Scene Reports

Berlin’s Porn Scene Is Open, Experimental, and Endlessly Fun

Cheap rent and sex-positive laws have attracted adult filmmakers from around the world to the German capital.

by Josie Thaddeus-Johns
15 May 2019, 8:30am

The Ersties podcast team, from left to right: Olivia, Lina Bembe, Paulita Pappel, and Pandora. All photos by the author. 

This article originally appeared on VICE US.

When I got to Mad Kate’s live-in work studio in Berlin’s Kreuzberg district, most of the porn filmmakers they had invited to talk with us had already arrived. Amid heaving clothes racks full of costumes, papier-mâché masks, and a wall made of splintered mirrors, everyone was catching up. “How are the plans for the filming session tomorrow?” “Loved that scene we shot last week. It was so hot…”

The group of porn actors, directors, producers, and artists gathered for our interview were from all over. Performance artist, sex worker, and musician Mad Kate is American, as is producer and filmmaker Harvey Rabbit, who works on explicit and non-explicit films. Filmmaker and journalist Marit Östberg is Swedish, while porn maker and sex worker Emy Fem is Austrian. There are a few Germans too: Theo Meow, Candy Flip, and Finn Peaxx, all of whom are affiliated with the Meow Meow porn collective, which makes “psychedelic porn”—short movies that might focus on an aspic jelly ritual or a surreal encounter between a girl and an octopus.

Berlin is a rare, welcoming place for radical perspectives in porn, which is often dominated by a starchy, commercial aesthetic. Films here often come from queer and/or feminist perspectives, and political discussions about labor, capitalism, and privilege are important to its participants. Over the years, this community has built a scene that values a radical, punk ethos, one that frequently has more in common with experimental film than with the more straightforward goals of mainstream porn films.

Berlin-based porn filmmaker Emy Fem
Porn filmmaker and sex worker Emy Fem.

“I feel like people are coming from really various backgrounds and various genders,” said Emy Fem, a transgender performer and activist who describes herself as “diesel femme.” “But they mix it up, so you see the same person acting in different movies with different partners. In the end, after ten years making porn, everybody’s had sex with everyone!”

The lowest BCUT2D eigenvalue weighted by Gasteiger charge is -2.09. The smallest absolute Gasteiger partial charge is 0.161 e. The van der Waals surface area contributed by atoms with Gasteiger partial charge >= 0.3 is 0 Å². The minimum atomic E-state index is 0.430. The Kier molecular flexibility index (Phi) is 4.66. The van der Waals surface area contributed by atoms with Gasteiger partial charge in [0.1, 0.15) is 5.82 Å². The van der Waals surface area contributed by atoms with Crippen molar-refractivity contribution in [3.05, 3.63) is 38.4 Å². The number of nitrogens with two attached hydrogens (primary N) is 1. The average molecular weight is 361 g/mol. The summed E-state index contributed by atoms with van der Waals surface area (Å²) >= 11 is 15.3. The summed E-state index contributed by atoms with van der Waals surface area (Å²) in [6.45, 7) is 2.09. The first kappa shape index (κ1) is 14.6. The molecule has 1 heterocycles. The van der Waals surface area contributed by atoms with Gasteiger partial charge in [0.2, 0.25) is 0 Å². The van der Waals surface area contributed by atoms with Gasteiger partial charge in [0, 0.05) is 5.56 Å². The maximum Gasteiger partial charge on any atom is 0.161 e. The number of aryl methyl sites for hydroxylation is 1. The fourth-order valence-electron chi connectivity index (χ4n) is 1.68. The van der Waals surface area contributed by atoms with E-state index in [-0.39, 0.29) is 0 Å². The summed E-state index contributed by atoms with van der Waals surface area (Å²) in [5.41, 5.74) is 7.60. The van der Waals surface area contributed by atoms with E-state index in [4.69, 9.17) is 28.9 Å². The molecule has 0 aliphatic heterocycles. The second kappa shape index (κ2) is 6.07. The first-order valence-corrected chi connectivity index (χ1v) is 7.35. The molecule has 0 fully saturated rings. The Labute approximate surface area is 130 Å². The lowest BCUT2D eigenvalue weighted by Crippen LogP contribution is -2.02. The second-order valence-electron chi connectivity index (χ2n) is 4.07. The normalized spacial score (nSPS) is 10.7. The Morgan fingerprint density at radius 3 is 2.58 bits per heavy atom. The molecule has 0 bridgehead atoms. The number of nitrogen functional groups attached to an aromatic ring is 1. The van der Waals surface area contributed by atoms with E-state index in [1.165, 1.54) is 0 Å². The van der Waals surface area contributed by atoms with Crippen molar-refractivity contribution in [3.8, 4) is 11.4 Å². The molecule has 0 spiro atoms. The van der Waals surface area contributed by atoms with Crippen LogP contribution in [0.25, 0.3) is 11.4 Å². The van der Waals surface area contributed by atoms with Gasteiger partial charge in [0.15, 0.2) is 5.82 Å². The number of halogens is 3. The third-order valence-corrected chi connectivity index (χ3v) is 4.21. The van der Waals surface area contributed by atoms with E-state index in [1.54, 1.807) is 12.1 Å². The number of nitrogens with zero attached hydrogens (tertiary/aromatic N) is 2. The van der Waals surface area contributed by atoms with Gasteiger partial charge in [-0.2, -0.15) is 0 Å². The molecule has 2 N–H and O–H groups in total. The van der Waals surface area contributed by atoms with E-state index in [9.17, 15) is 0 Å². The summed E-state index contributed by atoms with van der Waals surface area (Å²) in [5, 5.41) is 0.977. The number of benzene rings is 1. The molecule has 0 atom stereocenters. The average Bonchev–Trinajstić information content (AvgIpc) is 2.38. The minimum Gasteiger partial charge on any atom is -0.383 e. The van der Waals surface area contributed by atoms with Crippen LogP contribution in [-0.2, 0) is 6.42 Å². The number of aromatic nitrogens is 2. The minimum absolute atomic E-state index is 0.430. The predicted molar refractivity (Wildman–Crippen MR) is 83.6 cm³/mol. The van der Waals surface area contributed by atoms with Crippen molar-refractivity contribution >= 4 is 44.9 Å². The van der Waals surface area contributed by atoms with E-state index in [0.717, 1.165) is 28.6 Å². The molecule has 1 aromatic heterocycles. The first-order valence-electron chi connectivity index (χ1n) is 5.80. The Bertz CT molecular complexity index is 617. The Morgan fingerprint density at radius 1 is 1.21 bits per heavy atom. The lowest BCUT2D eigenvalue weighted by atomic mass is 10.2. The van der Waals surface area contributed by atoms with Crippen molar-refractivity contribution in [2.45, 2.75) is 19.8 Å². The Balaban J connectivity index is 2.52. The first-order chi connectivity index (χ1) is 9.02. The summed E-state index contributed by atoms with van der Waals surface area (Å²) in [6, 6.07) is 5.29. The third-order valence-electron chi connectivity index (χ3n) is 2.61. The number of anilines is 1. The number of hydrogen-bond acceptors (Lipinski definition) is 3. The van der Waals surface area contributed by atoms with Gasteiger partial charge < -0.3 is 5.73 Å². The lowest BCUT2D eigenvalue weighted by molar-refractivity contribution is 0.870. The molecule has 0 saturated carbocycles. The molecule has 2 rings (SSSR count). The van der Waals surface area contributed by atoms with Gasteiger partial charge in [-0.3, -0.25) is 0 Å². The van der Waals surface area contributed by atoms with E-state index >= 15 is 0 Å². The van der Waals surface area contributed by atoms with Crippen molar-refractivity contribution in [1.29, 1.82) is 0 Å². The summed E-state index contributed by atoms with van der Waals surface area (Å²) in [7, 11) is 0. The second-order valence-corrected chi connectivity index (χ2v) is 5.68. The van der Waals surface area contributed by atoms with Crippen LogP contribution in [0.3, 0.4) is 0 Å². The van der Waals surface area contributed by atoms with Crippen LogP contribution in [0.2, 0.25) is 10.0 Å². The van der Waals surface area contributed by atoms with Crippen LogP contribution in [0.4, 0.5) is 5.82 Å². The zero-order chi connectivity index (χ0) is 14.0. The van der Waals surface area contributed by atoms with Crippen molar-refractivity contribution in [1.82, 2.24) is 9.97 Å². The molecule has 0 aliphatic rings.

A flurry of knowing smiles passed across the room, broken by Harvey Rabbit's voice crying, “I haven't had sex with anyone!”

International artists make up a strong subsection of almost every creative scene in Berlin, where the low rent has attracted creatives, many of whom hail from Western Europe, Australia, and the US. The porn scene is no different. “My living costs were a lot less than they were in New York, so I had more freedom to go hang out and meet people and then work on their projects for fun,” explained Sky Deep, a musician and filmmaker, sipping on a herbal tea.

Berlin-based porn filmmaker Sky Deep
Sky Deep.

I met Lina Bembe, a Mexican porn performer at the red-brick courtyard office of Ersties, a members-only, female-focused porn website, near the Landwehr Canal. She was there to discuss ASMR on this episode of Ersties' podcast, where she’s on the team.

“In so many ways, Berlin is much more livable than other big cities, in terms of money,” she said. For those in the adult entertainment industry like her, there’s a clear link between the lack of financial pressure that Berlin provides and the freedom to work on projects that engage you creatively. “If I lived in London, I don’t know if I’d find myself with the same free time to create, and put things into work,” she added.

Also on the team at the podcast is Paulita Pappel, a performer who also directs and produces. She moved here in 2006 from Spain, and described Berlin to me as “the city [where] porn dreams cum true.” But it’s not only about the cheap rent: The city also has a long history as a hub for sexual liberation, one that stretches back to the 1920s, when it was the home of Magnus Hirschfeld’s Institute for Sexology, a pioneering center for research and advocacy of same-sex love and transgender people. Though the Institute was shut down in 1933 by the Nazis, this spirit of openness returned to the city after the end of the war, with West Berlin providing something of a playground for queer people even if homosexuality was technically illegal until 1969. (The ban on same-sex relations on the other side of the wall was lifted a year earlier, but queer people continued to be monitored and harassed by the Stasi until 1989.)

The Ersties podcast team: Olivia, Lina Bembe, Paulita Pappel, Pandora 2
The Ersties podcast team, from left to right: Olivia, Lina Bembe, Paulita Pappel, and Pandora.

Today, the “playground” feeling lives on. Queer porn screenings and parties often take place in mainstream venues, with crowded audiences, and are advertised openly. Plus, in contrast to most other countries, prostitution is legal in Germany (although it’s worth noting that a recent law has forced sex workers doing session work to be registered).

“Berlin has been a place of sexual experimentation and acceptance for many years. I think all of that culture is part of the history,” Pappel said, noting that this extends to the police—while permits are required to shoot in public, attitudes are lax in practice. She offered the example of her friend who had been filming a sex scene in a car in Treptower Park. “Obviously with no permits,” she laughed. “The police come, and they’re like: ‘We don’t really care what you’re doing, but you can’t park here.’ And that was it!”

Berlin-based porn filmmakers Harvey Rabbit, Theo Meow, and Candy Flip
Harvey Rabbit, Theo Meow, and Candy Flip.